Venoarterial ECMO

VA-ECMO is a form of extracorporeal life support where blood is withdrawn from the venous system and then infused into the arterial system to provide partial or complete circulatory or cardiac support; respiratory support by VA-ECMO can be adequate or suboptimal depending on the circumstances.

  • Configurations
    • the most common configuration is to use femoral venous cannulation and advance the cannula into or near the right atrium to drain blood and pump it through a membrane oxygenator for oxygenation and decarboxylation
    • can also be configured using central intrathoracic cannulation in which the right atrium or pulmonary artery is cannulated directly for venous drainage and the innominate artery, left atrium, aorta, or left ventricle are directly cannulated for arterial reinfusion
  • blood is then returned to a femoral artery where it flows retrograde up the aorta
  • percutaneous ultrasound-guided cannulation is preferred, rather than the surgical approach, to decrease complications
  • additional distal perfusion catheter is often inserted into the superficial femoral artery to minimise limb ischaemia, distal to the cannula
  • ECMO from the right atrium to the pulmonary artery with two cannulae or with a dual-lumen cannula, percutaneously inserted through the jugular vein (PROTEK Duo; LivaNova), can support the right ventricle and provide gas exchange if required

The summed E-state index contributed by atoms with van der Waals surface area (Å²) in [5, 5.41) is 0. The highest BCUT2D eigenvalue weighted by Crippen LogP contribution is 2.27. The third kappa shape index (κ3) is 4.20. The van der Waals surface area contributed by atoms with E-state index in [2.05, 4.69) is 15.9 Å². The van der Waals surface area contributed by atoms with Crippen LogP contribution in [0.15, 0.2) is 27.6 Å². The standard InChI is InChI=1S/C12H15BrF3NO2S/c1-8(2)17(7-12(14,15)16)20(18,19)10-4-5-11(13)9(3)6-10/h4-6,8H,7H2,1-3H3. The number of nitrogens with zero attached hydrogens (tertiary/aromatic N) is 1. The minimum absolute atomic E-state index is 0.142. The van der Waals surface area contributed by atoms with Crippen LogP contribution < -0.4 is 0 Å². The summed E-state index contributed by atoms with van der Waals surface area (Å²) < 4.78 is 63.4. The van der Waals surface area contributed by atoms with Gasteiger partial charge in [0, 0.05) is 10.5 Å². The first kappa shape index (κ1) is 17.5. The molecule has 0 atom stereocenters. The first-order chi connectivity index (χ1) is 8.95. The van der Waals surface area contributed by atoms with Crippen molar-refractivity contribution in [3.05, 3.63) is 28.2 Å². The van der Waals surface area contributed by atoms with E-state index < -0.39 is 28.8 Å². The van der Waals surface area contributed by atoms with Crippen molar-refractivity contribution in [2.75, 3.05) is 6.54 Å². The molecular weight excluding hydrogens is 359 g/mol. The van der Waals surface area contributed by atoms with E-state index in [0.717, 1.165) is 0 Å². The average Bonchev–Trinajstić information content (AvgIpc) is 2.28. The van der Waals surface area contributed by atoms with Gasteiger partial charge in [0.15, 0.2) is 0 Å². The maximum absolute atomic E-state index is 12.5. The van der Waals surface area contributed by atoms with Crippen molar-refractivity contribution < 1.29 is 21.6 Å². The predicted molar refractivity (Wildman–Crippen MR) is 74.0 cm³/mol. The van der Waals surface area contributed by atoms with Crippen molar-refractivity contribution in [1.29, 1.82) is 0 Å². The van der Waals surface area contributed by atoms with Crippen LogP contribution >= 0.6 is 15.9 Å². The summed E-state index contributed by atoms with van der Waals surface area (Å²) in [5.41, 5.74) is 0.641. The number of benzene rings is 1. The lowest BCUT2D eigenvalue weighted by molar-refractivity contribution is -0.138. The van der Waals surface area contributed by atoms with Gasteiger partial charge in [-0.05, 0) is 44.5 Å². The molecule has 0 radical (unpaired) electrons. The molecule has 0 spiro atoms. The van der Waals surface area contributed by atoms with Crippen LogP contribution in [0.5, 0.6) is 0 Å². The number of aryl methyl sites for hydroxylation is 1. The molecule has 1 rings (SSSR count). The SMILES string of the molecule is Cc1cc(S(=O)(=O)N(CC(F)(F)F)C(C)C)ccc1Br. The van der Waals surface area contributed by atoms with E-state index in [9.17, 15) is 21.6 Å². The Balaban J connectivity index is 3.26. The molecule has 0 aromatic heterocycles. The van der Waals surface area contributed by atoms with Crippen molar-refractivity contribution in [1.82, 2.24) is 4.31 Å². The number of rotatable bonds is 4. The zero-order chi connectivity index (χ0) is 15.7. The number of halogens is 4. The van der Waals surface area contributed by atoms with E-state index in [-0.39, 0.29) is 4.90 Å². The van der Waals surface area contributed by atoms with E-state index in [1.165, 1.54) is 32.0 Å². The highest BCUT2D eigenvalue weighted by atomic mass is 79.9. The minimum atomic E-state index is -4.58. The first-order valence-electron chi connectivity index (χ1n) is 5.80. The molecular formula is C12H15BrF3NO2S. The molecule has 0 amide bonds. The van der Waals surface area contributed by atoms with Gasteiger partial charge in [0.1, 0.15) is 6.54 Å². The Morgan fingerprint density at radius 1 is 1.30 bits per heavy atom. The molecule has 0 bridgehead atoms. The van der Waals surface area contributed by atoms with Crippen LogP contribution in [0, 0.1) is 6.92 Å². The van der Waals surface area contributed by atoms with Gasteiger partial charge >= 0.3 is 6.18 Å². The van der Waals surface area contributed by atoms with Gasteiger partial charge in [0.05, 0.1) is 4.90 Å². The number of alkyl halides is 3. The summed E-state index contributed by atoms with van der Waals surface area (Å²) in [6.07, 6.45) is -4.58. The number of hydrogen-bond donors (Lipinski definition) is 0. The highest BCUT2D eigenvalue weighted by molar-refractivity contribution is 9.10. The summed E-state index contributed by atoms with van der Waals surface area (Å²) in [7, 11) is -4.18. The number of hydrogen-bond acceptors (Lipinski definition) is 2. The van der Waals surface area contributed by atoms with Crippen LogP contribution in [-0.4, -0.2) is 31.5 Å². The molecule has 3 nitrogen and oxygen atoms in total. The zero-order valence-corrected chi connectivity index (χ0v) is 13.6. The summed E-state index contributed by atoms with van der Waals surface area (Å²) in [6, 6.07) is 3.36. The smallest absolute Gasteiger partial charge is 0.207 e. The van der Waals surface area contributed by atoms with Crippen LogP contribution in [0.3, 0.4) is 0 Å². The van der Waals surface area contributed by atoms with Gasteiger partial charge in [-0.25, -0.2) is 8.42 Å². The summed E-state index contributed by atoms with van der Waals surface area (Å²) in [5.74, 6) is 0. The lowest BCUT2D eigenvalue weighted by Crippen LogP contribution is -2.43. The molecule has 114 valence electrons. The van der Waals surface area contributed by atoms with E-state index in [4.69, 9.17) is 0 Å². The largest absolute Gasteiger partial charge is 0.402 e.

• VA-ECMO affects haemodynamics and gas exchange in a complex way
    • provides retrograde aortic flow which increases LV afterload and can result in increased LV end-diastolic pressure, aortic and mitral regurgitation, a decrease in coronary artery blood flow, and possibly severe pulmonary oedema
    • retrograde ECMO flow might also decrease or prevent LV ejection, leading to stasis and thrombosis within the cardiac chambers
    • strategies to reduce LV afterload, promote LV ejection, and directly vent the LV are
      • Decrease pump flow to reduce LV afterload, lower ECMO blood flows might prevent severe LV dilation
      • Inotropes to promote LV ejection
      • IABP, decreases LV pressures and pulmonary oedema
        • In a meta-analysis including 17 retrospective observational registries with 3997 patients, the use of an IABP with VA-ECMO was associated with fewer deaths (54% vs without 65%, risk ratio 0.79; 95% CI 0.72–0.87; p<0·00001) compared with VA-ECMO alone
      • Impella, decreases in pulmonary capillary wedge pressure
      • Atrial septostomy
      • Apical cannula directed to the ECMO draining line